But unlike snow that will melt away, God’s washing of our sin is an eternal promise fulfilled by a covenant God.
The beauty of the gospel is that it always has a ‘but.’ In Ephesians 2, if you continue to read, we see “But God.” These two words alone should bring us to rejoice. He loved us while we were enslaved and when we deserved death. Instead of destroying us for our sin, God poured out His mercy and grace on us. He covered us by the blood of the perfect, spotless sacrifice in Jesus. He saved us by His grace; He had the key, and He removed us from our slavery to sin and called us as His own. The blood spilled for our sin makes us look like the beautiful, white blanket of snow I often see outside my house, to the eyes of a Holy God. He covered us. Not because we deserved it, but because it pleased and glorified Him.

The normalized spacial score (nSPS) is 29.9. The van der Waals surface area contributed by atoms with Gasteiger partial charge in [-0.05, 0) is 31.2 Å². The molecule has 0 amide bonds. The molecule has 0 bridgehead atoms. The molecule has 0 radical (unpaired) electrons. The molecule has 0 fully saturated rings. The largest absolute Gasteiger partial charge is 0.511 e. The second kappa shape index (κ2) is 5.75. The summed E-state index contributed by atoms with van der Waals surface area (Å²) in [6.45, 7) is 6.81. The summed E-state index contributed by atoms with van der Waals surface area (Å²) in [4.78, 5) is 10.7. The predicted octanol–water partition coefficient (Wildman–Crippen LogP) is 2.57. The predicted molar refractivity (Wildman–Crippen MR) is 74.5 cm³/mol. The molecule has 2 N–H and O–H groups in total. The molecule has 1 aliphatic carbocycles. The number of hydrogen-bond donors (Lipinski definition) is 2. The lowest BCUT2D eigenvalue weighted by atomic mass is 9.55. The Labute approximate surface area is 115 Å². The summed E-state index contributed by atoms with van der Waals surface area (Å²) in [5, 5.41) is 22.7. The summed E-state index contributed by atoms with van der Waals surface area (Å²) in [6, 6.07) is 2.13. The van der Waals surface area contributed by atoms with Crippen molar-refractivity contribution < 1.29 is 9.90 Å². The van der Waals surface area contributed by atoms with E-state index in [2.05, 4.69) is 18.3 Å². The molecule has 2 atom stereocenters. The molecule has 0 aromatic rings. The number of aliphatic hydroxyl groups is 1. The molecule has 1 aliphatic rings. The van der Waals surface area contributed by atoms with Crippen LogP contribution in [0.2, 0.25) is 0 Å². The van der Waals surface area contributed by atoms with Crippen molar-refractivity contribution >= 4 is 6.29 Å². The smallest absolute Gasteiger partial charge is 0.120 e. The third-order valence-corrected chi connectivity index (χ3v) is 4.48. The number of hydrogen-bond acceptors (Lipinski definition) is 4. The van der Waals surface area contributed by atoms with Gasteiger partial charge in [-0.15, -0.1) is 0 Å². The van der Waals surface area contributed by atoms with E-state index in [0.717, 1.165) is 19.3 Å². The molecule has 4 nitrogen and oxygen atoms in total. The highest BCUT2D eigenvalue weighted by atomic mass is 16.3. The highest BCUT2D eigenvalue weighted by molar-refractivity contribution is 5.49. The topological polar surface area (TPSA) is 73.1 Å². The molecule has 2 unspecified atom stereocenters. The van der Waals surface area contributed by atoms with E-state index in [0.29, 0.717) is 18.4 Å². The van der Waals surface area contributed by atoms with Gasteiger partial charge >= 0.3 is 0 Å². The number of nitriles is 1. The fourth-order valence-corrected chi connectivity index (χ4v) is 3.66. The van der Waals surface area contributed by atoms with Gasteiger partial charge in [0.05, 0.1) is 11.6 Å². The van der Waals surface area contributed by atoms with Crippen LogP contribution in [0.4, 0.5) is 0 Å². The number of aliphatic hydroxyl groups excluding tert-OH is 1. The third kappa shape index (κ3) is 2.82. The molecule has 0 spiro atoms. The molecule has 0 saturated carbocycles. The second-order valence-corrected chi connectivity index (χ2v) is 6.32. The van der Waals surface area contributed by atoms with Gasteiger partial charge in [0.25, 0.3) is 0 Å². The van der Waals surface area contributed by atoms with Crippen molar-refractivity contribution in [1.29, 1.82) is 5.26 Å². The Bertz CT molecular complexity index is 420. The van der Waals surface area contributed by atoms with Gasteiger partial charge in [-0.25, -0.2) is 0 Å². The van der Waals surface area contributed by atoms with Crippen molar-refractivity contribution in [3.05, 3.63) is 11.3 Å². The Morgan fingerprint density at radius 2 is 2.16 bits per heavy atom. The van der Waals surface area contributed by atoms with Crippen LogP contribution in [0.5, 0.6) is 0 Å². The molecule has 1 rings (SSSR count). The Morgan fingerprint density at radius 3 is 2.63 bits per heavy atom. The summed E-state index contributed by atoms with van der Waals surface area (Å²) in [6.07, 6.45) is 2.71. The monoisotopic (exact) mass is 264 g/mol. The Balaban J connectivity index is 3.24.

When we think about who we were before Christ and then consider who we are after, I often ask myself why we still choose sin. Why is it that? Even though we have tasted the freedom in Christ, we still crave the enslavement of corruption masked as freedom and happiness. I think the simple answer is we are in the “already not-yet stage” of redemptive history. Yes, we have been made new in Christ, but we are still in a sinful, broken world. Even though we are made new in Christ, we have not yet reached our glorified state. We still desire sin. Friends, the flesh is deceptive. Therefore, we must consistently bring our desires under the light of God’s Word. We must choose to obey Christ. It is a choice. Just because you are a Christian does not mean that the desire for sin will just disappear. Each day we must choose God over ourselves.